It’s a stark comparison from my experience in the beta when I played in the Daggerfall Covenant. To call both the quest line and zones in the Aldmeri Dominion better is truly an understament. It’s like if you took the original quests in Barrens and put them together to the overarching narrative of Mount Hyjal, a night and day comparison that is truly no contest. When it comes to the zones, however, I do understand that a lush forest filled with plenty of scenic vistas is far more appealing than a desert. Maybe my opinion will change when I go back and play it for Veteran levels.

If I feel like I’m totally gushing about Elder Scrolls Online, it’s because…well…I am. It’s going to be really, really hard to go five days without it; I’ll probably beg Bethesda to hook up a computer at their PAX booth, though I have the feeling my pleas will fall on deaf ears. There is one silver lining to spending so much time away from the game, though: it gives ZeniMax Online some time to iron out the bugs. I mean, I guess it wouldn’t be an Elder Scrolls game without bugs, but some of these are beyond frustrating. Banished Cells, the first available dungeon for my faction, can’t be completed because there are times where the final boss will not spawn. Man, I’d sure like to see that bug, but I haven’t; the dungeon won’t work beyond  the first boss for me.

It’s okay though, it’s not an integral part of my leveling plan. I’ll just head to the next area and work on this quest to save the city of Haven from--oh wait, that’s bugged too. I had to spend about an hour re-logging in hopes of getting an instance that worked, but since that didn’t work, I just went into the game bright and early when it wasn’t peak hours. Low and behold, it worked and I could move on.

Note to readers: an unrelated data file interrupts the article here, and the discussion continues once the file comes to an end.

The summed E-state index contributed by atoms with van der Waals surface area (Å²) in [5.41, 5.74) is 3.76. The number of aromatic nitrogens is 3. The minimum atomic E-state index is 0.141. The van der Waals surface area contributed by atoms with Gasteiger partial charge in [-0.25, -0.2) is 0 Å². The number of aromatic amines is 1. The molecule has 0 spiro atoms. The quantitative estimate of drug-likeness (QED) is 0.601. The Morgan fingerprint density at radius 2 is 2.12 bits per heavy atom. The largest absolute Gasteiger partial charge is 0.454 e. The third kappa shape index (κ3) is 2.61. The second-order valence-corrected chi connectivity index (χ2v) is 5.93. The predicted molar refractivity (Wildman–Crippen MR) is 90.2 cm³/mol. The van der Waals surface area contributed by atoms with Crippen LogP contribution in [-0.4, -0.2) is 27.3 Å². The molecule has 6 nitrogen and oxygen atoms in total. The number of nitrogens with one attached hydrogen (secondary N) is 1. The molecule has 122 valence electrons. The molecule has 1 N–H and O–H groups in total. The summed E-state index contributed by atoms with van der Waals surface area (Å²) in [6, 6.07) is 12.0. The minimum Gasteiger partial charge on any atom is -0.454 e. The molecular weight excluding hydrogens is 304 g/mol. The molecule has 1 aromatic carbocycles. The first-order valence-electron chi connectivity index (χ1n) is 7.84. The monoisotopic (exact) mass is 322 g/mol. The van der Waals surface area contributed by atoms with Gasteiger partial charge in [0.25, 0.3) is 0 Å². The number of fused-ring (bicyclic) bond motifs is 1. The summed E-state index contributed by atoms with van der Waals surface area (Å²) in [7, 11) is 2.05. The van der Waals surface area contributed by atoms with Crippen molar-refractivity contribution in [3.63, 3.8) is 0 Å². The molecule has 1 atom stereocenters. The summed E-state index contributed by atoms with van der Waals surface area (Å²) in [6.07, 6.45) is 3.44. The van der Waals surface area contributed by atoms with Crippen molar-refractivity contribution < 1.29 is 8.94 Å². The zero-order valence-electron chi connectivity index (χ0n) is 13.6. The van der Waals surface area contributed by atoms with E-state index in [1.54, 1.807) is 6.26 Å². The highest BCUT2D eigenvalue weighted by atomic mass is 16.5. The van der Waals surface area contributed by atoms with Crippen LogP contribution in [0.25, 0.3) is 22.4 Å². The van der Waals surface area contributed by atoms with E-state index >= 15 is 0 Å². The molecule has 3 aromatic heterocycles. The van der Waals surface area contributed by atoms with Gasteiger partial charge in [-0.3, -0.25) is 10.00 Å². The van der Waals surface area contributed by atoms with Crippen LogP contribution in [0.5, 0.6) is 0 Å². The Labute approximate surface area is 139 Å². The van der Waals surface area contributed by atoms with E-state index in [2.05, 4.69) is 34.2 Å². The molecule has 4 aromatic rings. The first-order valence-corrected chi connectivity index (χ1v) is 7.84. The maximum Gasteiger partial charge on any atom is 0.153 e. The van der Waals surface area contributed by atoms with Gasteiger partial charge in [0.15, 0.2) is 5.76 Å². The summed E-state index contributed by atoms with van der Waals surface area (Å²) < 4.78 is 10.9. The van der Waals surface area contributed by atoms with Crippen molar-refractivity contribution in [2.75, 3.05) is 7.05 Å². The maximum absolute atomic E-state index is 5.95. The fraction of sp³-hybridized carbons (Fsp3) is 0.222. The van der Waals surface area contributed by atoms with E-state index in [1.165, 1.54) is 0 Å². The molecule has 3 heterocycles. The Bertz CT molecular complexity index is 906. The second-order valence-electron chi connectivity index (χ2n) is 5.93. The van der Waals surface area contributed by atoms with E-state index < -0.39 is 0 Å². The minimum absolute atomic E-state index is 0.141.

It’s sounding like this is an all too common experience. I’m hearing that MAIN quest lines are also bugged in the zone that awaits me next. Man, I really hope that gets solved, because to be perfectly frank, logging out and in is not a valid fix. Remember, Bethesda promised no lag for their launch. While the game has been mostly stable (I was suffered from slight delays the other night but it was pretty much only noticeable in chat), the bugs haven’t been shy at all.

I apologize for my schizophrenic-like attitude change, but it reflects my feelings when playing the game. It’s really easy to get lost in the environments of Elder Scrolls Online and just as easy to get taken out of the immersion by its issues. Is it enough to recommend against the game? Not exactly; no MMO launch is perfect after all. But for now, if you’re on the fence on the game and don’t have that much time to spend a day playing, I’d probably wait until you see these issues fixed up a bit.

Know this, though: despite the last two paragraphs of complaints/saddening thoughts that I can’t complete certain quests, I really wish I was playing right now. I’ll just have to settle for Bravely Default on this flight.

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Jake Valentine